"We're electing a president of the United States," said KUTV's Remington. "We believe it's our responsibility to give our viewers as much information as possible so they can make educated voting decisions. And that includes being on hand to capture whatever history is made at the convention and to tell the story from the Utah perspective."
KSL news director Spence Kinard agreed, including political conventions among the country's important "moments when decisions are made." But he also acknowledged that the plodding pace of the proceedings makes it possible for viewers to "get bored to death."
"That's why we don't try to compete with the networks on the big stories," Kinard said. "Instead, we try to supplement what they are doing by covering the stories that are peculiar to Utah."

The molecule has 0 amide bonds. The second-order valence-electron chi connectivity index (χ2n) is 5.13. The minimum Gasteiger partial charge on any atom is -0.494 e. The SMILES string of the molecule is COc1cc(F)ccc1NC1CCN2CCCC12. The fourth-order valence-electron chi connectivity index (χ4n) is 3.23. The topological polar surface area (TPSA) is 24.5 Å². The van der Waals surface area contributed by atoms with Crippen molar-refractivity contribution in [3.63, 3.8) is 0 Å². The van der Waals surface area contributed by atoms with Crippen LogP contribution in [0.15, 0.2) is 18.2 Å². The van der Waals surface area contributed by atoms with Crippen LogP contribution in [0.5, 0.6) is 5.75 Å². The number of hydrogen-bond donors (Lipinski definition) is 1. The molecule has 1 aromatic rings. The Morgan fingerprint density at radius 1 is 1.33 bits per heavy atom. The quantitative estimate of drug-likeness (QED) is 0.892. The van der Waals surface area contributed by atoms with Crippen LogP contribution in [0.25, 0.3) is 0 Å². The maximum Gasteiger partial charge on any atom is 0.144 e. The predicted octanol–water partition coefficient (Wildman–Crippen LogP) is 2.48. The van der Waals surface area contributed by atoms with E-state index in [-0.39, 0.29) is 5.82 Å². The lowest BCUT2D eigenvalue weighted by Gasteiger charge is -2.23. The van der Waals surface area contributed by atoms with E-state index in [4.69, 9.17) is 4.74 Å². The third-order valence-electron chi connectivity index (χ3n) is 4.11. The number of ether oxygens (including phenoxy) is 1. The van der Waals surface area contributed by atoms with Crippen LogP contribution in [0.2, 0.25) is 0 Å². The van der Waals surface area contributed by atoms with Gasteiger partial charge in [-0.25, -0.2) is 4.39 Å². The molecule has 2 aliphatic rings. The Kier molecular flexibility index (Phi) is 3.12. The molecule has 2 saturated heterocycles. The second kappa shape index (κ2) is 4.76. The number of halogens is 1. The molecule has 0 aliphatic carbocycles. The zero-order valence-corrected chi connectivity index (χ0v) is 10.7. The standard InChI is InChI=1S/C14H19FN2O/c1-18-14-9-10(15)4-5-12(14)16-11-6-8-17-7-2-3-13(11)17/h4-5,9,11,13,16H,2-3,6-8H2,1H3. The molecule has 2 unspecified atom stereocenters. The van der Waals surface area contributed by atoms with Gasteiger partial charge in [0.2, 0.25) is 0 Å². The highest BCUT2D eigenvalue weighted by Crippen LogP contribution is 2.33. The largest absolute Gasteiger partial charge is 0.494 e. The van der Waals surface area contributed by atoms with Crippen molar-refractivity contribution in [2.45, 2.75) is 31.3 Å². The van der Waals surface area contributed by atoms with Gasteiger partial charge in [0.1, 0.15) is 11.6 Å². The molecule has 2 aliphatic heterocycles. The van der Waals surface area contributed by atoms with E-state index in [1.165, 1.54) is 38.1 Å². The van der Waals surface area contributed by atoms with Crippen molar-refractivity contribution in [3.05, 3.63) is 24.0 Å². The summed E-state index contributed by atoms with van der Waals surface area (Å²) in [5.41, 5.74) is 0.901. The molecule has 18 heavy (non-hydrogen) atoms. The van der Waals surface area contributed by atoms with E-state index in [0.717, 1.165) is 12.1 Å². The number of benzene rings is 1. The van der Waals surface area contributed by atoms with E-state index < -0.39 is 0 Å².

"We tell our reporters not to even try to follow the big stories because the networks are going to beat them there," said KTVX news director John Edwards. "What we want are cause-and-effect stories - stories that tell us what the convention is doing and how it will impact people back home. And we want to look at the convention through the eyes of the Utah delegates."
To that end, Ch. 4 photographers have already taped footage with some of the Utah delegates at their respective homes. Even with that, however, Edwards said it's tough to justify local coverage of national political conventions on a strictly journalistic level.
"You're just not going to get a lot of hard news out of the convention," he said. "What you get out of it is a presence. You're telling viewers that you're there to do the reporting that needs to be done."
And Edwards admitted that there is a certain "herd instinct" in the convention coverage, as well. "Our competition is going to be there," he said, "so we have to be there. Let's be honest - we're No. 3 in the local news ratings. We've got to show everybody that we've got the same capabilities as the other guys."